Spring has sprung at the start of another Dartmoor walking year, and one of the obvious signs, apart from the flowers blooming, is the activity among the wildlife.
This is most noticeable among the rabbit and hare populations.
Rabbits are quite abundant, hares not so much, but they certainly feature in Dartmoor tales and symbols from days gone by.
Their mating rituals include the males fighting each other over a mate, giving rise to the phrase as Mad as a March Hare, but the tales suggest there is something more magical about them.
The Dartmoor tinners took them as their industry’s symbol, featuring three rabbits or hares in a triangle each sharing an ear, as can be seen on the pub sign at the Warren House Inn.
Rabbits formed part of the staple diet of the miners, who lived and worked on the moors, even creating artificial burrows or warrens for them to live in, before becoming a tasty meal for a hard worker.
This symbol is also known as the Hunt of Venus, sometimes featured on the wooden boss ornaments in the ceilings of many Dartmoor churches and elsewhere, suggesting its origins are quite ancient.
As for Dartmoor mythology, hares feature in several tales, including another encounter with the Devil.
This story concerns a widowed farmer’s wife, who finds herself struggling to make ends meet.
Her hens were not giving her many eggs to sell at market. One day she was riding her horse along a lane, on her way to sell her wares, when suddenly a large hare came running out of a field, and stopped in front of her horse, causing it to pull up short for fear of squashing the poor creature under its hooves.
Standing up on its hind legs, the farmer’s wife got the impression the hare was begging for her help.
At that moment, she heard the baying sound of an approaching pack of hounds, and, without thinking, she grabbed the scared animal, and concealed it in her large panniers, beside her eggs.
Before she could proceed, she found her path blocked by a hooded rider, accompanied by his pack of excited hounds, obviously on the trail of their prey.
Without introducing himself, the stranger enquired if the woman had seen a large hare running this way?
Realising who her inquisitor was, and without fear of lying to the Devil’s face, she told him she thought she had just seen one running through the field on the other side of the hedge.
Thanking her for her assistance, the hunting party galloped off in pursuit of their prey.
Once she felt it was safe to do so, the farmer’s wife took the hare from her panniers, placing it on the ground, expecting it to run off.
Instead, it looked at her and proceeded to run round and round in circles in front of her.
Suddenly the hare vanished, and in its place stood the figure of a beautiful young girl.
She thanked the shocked farmer’s wife profusely for her courageous behaviour, explaining that she was now in spirit, but, as the life she had led wasn’t especially pure, in death she had been condemned to spending eternity in the form of a hare, forever running from the Devil and his pack, unless she could somehow contrive to get behind them... this she had now managed to achieve with the woman’s help.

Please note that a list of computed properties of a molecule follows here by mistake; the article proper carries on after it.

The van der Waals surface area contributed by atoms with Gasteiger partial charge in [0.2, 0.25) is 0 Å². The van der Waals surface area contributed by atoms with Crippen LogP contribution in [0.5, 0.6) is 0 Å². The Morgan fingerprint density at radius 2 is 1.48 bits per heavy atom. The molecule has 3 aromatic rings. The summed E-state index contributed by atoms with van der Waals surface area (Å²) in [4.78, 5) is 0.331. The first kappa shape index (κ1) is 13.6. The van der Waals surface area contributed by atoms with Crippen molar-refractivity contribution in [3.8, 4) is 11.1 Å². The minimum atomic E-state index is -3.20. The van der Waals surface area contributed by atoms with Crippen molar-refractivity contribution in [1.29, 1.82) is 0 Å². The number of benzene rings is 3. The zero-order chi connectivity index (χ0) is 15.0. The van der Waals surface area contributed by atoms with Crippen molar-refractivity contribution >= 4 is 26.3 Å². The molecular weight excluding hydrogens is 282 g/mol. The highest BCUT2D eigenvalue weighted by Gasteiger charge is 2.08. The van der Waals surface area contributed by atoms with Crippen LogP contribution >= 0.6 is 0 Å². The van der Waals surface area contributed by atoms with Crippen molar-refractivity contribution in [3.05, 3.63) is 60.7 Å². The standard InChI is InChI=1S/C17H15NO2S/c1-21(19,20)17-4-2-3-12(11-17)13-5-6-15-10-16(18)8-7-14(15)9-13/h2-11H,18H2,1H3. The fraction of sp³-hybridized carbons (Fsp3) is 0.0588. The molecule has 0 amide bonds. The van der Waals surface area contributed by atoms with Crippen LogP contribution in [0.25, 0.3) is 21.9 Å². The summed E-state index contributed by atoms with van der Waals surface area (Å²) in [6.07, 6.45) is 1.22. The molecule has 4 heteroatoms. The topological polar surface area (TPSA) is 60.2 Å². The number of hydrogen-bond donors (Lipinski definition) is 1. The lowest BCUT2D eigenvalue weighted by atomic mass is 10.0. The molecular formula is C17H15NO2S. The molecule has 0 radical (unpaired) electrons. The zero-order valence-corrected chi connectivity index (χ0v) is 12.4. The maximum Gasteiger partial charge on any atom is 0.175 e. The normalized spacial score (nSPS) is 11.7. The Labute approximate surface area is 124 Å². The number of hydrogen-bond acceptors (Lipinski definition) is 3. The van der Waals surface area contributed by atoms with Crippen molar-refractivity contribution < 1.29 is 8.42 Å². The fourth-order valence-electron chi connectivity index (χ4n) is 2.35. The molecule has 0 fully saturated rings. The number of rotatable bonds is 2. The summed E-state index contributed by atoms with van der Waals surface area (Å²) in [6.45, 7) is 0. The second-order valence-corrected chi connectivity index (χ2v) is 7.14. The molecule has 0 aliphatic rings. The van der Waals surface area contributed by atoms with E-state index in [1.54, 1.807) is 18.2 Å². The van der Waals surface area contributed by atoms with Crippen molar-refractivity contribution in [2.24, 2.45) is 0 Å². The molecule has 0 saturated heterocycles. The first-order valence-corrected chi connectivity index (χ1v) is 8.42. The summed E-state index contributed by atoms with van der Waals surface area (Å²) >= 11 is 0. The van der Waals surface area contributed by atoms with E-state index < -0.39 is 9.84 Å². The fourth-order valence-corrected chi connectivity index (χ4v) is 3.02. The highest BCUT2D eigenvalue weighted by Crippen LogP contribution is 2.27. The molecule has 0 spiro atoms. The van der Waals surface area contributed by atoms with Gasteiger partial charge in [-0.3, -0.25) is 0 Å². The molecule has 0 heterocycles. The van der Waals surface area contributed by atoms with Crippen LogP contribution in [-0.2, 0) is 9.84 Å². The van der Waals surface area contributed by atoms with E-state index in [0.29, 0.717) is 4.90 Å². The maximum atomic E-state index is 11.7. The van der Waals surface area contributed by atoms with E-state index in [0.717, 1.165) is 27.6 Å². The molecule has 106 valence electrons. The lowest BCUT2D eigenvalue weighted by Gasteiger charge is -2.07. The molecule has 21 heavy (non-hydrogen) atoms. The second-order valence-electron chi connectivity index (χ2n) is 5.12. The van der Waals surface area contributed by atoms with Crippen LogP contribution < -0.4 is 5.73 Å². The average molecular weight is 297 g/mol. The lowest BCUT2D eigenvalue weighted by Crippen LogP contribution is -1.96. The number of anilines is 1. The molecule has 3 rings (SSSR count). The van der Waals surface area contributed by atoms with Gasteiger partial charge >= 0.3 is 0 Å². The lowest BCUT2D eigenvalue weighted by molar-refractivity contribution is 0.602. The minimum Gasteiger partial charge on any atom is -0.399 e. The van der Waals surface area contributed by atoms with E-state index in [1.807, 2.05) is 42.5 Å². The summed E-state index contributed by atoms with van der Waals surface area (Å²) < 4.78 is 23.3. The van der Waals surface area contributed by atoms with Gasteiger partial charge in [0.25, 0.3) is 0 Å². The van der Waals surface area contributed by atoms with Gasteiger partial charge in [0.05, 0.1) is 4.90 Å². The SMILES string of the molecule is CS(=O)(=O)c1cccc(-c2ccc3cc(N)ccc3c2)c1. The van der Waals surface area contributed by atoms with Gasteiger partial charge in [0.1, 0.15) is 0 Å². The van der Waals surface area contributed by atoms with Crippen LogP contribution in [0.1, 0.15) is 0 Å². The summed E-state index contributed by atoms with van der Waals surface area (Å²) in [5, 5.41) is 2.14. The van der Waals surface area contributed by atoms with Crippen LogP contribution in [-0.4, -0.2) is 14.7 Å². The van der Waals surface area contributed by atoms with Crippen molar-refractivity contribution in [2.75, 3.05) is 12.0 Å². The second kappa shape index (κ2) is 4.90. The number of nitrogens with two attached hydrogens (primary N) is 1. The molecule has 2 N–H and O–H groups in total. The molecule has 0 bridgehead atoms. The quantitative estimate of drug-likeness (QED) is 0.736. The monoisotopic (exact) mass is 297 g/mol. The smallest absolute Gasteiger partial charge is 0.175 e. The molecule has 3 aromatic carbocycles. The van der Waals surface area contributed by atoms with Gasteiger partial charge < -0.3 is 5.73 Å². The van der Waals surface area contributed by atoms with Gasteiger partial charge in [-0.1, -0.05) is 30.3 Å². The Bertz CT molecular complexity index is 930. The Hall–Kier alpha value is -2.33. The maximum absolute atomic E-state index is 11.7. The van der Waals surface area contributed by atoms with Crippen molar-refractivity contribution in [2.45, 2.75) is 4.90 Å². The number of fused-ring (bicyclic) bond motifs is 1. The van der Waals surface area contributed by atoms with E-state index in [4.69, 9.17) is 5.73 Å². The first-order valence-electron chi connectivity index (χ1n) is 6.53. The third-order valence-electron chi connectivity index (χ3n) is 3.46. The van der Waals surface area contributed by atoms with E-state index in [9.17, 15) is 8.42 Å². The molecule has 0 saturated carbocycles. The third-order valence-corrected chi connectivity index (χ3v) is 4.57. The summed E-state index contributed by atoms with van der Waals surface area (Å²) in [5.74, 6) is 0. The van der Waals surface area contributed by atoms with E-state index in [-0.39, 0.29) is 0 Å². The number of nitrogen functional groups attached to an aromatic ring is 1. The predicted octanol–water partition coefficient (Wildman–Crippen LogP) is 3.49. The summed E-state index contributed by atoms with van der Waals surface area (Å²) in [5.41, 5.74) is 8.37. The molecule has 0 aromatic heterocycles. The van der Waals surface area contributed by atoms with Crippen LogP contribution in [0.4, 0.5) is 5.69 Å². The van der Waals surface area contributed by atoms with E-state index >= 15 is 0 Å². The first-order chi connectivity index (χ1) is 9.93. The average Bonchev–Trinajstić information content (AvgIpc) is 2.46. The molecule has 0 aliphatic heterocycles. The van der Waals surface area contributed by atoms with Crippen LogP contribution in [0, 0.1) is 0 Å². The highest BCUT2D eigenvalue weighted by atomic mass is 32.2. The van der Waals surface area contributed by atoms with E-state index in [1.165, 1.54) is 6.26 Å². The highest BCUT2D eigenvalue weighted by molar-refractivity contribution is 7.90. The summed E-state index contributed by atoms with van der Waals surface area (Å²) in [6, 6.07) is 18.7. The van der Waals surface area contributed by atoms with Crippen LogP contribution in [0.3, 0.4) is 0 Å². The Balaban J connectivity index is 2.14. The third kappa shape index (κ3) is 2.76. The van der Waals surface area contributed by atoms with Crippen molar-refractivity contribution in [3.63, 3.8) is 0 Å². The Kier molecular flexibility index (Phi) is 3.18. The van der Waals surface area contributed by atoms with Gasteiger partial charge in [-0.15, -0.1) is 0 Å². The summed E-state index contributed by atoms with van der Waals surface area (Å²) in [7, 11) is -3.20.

Before returning to the spirit world, the girl said, as a reward for her bravery, she would never want for anything ever again, and, sure enough, the hens started to produce vast quantities of eggs each week for market, allowing her to live comfortably for the rest of her days.
Just recently, I found another version of this story, where the hare in question was a man who had committed suicide.
Not being allowed burial in consecrated ground, back in those days, he had been buried at a crossroads just outside Bovey Tracey.
His rescuer, in this instance, had been a poor farmer.
Another tale features an old granny and her grandson.
The granny was actually a witch, able to turn herself into a hare.
She chose to use this talent to make them some money, and enrolled her grandson to help.
Whenever she got word that the local hunt was out in their area, she would send him to inform the lead huntsman that he had seen a hare, and, in return for a few coins, he would show them where.
Coins handed over, the lad would lead them to a nearby field, where, sure enough, his granny appeared in the guise of a hare, and allowed the huntsmen and their hounds to chase her, always staying well out of their grasp.
This happened on many occasions, the grandson getting paid for his information, the granny, as the hare, leading the hunt a merry dance.
They were starting to get quite rich from it. Until, one day, the leader of the hunt, who was getting a bit fed up of chasing a hare and never catching it, on this occasion, before releasing the hounds, he took his gun and shot at it, hitting it in the leg.
Badly injured, the hare wasn’t able to run so fast, and the hounds were able to follow the trail of blood from the wound.
It led them to an old shack in the woods, where granny and her grandson lived, and, upon entering, the huntsmen found the old witch tending to a fresh injury to her leg...
Versions differ as to how the story ends.
Some say granny was made to pay the money back, having been let off with a warning, while others claim that she was dragged from the shack, tied to a stack and burnt to death as a witch, without a fair trial, as the evidence against her was plain for all to see... her grandson being made to watch!
These examples of Dartmoor mythology show you just how many versions of any given story there are, and that there is no right or wrong way to tell a Dartmoor tale!
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